Although the perception of the word “millennial” may seem like a derogatory term, in terms of the way we consume music in today’s world, we should possibly be considered as the musical revolutionaries.
There has been more tech advancement in general (especially with the respect to music and how we consume it) in the last 20 years than there has been in all of history combined. The 20 years that have passed since we were kids was, the terms of advancement, was longer than 40 years since the “old heads” were kids.
In fact, before Thomas Edison invented the phonograph (record player) in 1877, the only way you heard music at all, was if someone was literally playing an instrument in your presence. Thus the vinyl record was eventually born in 1948 by Columbia Records. And that’s how music was recorded and listened to until compact cassette’s (cassette tapes) were introduced. According to Wikipedia, cassette tapes were released by Philips in 1962, having been developed in Hasselt, Belgium.
Cassettes were basically the first “mobile” means of enjoying music. But, let’s be honest, you could still only have one album per tape. Then in 1982, the compact disc (CD) was introduced. Discussions to initiate the birth of CD’s started in the year 1979, when Philips and Sony got together to design a new digital audio disc.
Ah fun times! But, it was after those generations when us millennial music revolutionaries helped refine that way music is listened to in today’s world. The first line of iPods was released on October 23, 2001.Which to summarize is a line of portable media players designed and marketed by Apple. They were invented approximately 8½ months after iTunes was released.
Of course we can’t ignore the era of p2p sharing software like LimeWire. Which LimeWire’s initial release was in 2000, both p2p sharing software and iPod were in the same era. Holy virus! While the normal p2p sharing software is completely legal since there’s nothing wrong with simply sharing files over the Internet, that wasn’t enough for us millennials. That’s when illegal downloads for both music and movies became super popular, but for a while honestly it was an intriguing trial period. Say what you want about illegal downloading, but as a person today that has no problem purchasing music legally, I’m also not timid to reflect on a time when I didn’t ( as a teenager.)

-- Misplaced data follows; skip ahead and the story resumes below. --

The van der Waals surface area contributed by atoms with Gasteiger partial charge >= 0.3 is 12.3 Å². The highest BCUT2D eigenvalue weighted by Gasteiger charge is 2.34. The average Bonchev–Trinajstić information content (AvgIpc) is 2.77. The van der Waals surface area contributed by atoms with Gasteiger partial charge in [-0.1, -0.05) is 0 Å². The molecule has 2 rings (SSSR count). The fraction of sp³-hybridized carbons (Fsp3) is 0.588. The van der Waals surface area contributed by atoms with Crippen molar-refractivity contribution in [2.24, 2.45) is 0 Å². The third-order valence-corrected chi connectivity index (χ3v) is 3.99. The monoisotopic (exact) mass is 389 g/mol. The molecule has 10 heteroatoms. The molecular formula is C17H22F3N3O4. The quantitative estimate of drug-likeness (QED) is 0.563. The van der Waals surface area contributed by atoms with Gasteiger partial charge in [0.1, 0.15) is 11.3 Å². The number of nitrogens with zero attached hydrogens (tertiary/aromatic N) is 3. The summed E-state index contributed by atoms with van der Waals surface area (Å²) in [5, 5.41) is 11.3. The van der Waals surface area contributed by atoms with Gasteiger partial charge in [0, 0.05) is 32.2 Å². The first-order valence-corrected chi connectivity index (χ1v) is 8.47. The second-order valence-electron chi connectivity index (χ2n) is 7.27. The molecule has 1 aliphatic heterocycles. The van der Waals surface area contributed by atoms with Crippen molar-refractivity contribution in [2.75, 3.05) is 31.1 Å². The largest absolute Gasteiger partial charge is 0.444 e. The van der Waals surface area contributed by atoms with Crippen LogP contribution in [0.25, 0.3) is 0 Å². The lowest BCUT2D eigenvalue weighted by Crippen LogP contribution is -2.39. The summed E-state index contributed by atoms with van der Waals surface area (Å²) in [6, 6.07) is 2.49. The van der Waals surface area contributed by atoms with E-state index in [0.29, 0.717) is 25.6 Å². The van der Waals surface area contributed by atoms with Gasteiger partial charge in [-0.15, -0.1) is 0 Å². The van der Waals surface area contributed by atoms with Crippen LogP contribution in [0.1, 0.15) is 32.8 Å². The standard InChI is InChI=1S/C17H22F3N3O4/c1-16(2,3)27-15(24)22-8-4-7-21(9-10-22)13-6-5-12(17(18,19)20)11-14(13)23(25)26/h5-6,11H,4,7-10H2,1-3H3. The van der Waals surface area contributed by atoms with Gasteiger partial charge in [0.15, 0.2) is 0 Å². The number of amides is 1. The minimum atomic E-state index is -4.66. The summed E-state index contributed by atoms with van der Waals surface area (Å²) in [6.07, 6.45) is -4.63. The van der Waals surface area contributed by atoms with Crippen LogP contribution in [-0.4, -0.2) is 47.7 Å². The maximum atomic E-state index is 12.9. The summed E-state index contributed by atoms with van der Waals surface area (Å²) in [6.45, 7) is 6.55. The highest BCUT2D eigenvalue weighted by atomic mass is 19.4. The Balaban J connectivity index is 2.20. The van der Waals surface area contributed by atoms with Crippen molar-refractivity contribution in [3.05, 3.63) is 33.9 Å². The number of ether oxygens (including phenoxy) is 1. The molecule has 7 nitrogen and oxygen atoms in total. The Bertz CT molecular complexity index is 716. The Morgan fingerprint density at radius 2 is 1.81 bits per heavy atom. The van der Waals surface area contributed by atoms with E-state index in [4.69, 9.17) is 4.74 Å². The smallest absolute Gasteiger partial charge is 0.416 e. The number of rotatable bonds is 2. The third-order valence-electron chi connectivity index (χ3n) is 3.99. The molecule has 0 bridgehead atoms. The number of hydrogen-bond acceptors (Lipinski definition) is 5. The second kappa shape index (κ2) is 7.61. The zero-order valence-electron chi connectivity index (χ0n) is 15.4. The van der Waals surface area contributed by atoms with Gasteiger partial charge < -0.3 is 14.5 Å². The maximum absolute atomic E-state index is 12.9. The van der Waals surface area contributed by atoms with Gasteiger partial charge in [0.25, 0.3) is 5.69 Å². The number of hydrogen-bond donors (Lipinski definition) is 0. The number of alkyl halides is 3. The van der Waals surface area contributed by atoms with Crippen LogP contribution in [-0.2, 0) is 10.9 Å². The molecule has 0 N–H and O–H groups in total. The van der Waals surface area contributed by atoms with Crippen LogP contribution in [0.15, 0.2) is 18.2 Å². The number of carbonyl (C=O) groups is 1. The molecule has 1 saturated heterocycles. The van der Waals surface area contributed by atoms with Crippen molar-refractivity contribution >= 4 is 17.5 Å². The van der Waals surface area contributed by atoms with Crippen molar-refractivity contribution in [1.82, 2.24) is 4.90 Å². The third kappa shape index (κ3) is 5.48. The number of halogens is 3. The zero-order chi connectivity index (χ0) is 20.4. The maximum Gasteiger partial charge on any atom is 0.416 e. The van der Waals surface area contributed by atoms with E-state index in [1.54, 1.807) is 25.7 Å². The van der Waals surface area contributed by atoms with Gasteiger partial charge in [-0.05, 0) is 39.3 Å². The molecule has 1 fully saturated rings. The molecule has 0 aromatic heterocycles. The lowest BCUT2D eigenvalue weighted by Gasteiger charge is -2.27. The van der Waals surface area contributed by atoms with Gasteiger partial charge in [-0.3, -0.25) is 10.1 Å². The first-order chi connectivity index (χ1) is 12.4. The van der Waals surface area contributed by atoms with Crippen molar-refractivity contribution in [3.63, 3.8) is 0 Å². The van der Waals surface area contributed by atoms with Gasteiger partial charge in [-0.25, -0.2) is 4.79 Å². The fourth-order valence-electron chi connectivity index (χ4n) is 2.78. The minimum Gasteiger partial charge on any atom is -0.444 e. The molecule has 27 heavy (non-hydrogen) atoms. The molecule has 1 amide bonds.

All of that is what now brings us to music streaming services like Spotify, Apple Music, Tidal and others. Like I mentioned before, I’m very supportive of all artists and bands getting paid for their hard work. But as an avid music listener, music streaming is absolutely the most efficient way we’ve consumed music yet. Having one place that contains nearly ever song and every album ever made at your fingertips is absolutely genius.
It’s streaming services like Pandora, Spotify and Apple Music that are all direct responses from p2p sharing. We’ve all come to the realization that the market has changed. People would rather have 20 songs by 5 artists than 40 songs by one artist. The perfect solution for this was music streaming. All of your favorite music at your fingertips for a monthly subscription.
In contrast, we as millennials have watched cassettes, vinyl, 8 track, cd’s and iPod all collapse to smart phones, computers and streaming services. We’re the only generation that can say at one point in their childhood they had a record player, a cassette player, a portable cd player and iPod all before we turned 18 years old. It’s what makes our generation so unique, and why we’re called “millennials.”